Study: Fuel Costs Drive Fleet's Efficiency
A new study by consultants CE Delft for the Clean Shipping Coalition, published in time for the IMO's Marine Environmental Protection Committee meeting (MEPC 69) in mid-April, finds that market forces – in particular the price of fuel – are the most significant driver of vessel design efficiency for the global fleet, and that recent regulations have had relatively little impact.
The findings apply across all vessel classes: with rising fuel costs, design efficiency of newbuilds improved markedly in the 1980s, and deteriorated in the mid-1990s through the mid-2000s as oil stayed low, improving again only with the return of higher prices.
The biggest design decision driving efficiency, CE Delft said, was the size of the main engine(s) relative to the size of the vessel. A larger engine to perform the same task – same speed, same deadweight tonnage – suggests a less efficient underwater profile, and less investment in relatively costly efficiency interventions.
"The changes in design efficiency were found to reflect changes in market circumstances," the authors wrote. "Higher fuel prices make fuel-efficient ships more attractive, because efficiency reduces the total cost of ownership. Because in general fuel-efficient hull designs are more expensive to build, the payback period of the additional capital expenditure is shorter when fuel prices are high." When fuel prices are low, it makes more economic sense to buy a more powerful engine instead, and fuel efficiency declines.
While fuel costs have significant impact on design, the IMO's recently-implemented Energy Efficiency Design Index (EEDI) requirements do not appear to be having an effect, CE Delft said. "Since the design efficiency of ships that have a mandatory EEDI is not much better than the average design efficiency of ships that entered the fleet in the same period but were not covered by the EEDI . . . it appears that the stringency of the current EEDI design efficiency targets has had little impact to date." It could have an effect in the future, though – as oil prices have fallen and are expected to stay low, average vessel design efficiency could decline again, but unlike the 1990s, it could only sink to the minimum level of the current standards.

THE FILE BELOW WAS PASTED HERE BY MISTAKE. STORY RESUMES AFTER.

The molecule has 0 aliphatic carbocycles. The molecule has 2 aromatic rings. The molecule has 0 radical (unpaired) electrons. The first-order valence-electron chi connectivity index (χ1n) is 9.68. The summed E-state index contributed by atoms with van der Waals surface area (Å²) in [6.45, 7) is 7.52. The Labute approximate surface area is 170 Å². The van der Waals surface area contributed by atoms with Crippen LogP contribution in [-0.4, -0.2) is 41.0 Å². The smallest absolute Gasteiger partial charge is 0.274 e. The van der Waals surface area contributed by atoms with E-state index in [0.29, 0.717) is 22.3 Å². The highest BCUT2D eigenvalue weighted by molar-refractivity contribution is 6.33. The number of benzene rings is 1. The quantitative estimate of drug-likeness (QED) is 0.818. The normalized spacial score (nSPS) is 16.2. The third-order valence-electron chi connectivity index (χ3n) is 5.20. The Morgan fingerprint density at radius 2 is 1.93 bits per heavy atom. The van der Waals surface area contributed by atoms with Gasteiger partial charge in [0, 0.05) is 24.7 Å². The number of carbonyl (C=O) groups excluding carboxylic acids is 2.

With the announcement of the study, environmental advocacy groups called for a strengthening of EEDI requirements, arguing that as they do not appear to have influenced design efficiency, they are not yet stringent enough to result in a reduction of CO2 emissions. John Maggs, senior policy advisor at Seas At Risk, said that “if efficiency standards are not tightened there is a real risk that a change in market circumstances will result in ship design efficiency falling back to the level of the current weak standards.” At MEPC 69, the IMO will consider EEDI for what may be the last time in six years, and advocates urged the body to revisit it in the near term instead.
In related news, the Sustainable Shipping Initiative called on the IMO to use MEPC 69 to demonstrate a commitment to the goals of the COP21 climate conference. “The newly appointed IMO Secretary General, Kitack Lim has publicly said that contributing to the fight against climate change is a top priority for the IMO,” said Alastair Fischbacher, CEO of the Sustainable Shipping Initiative. “The IMO’s latest figures show that if left unchecked, greenhouse gas emissions from shipping will increase by up to 250 percent by 2050, representing 17 percent of global emissions . . . A number of member states and industry bodies have submitted papers for the development of a work plan that defines the industry’s fair share of efforts to reduce GHG emissions. This must be the minimum outcome from MEPC 69, which will set the foundation for shipping to contribute to the less than two-degree warming target set at COP 21."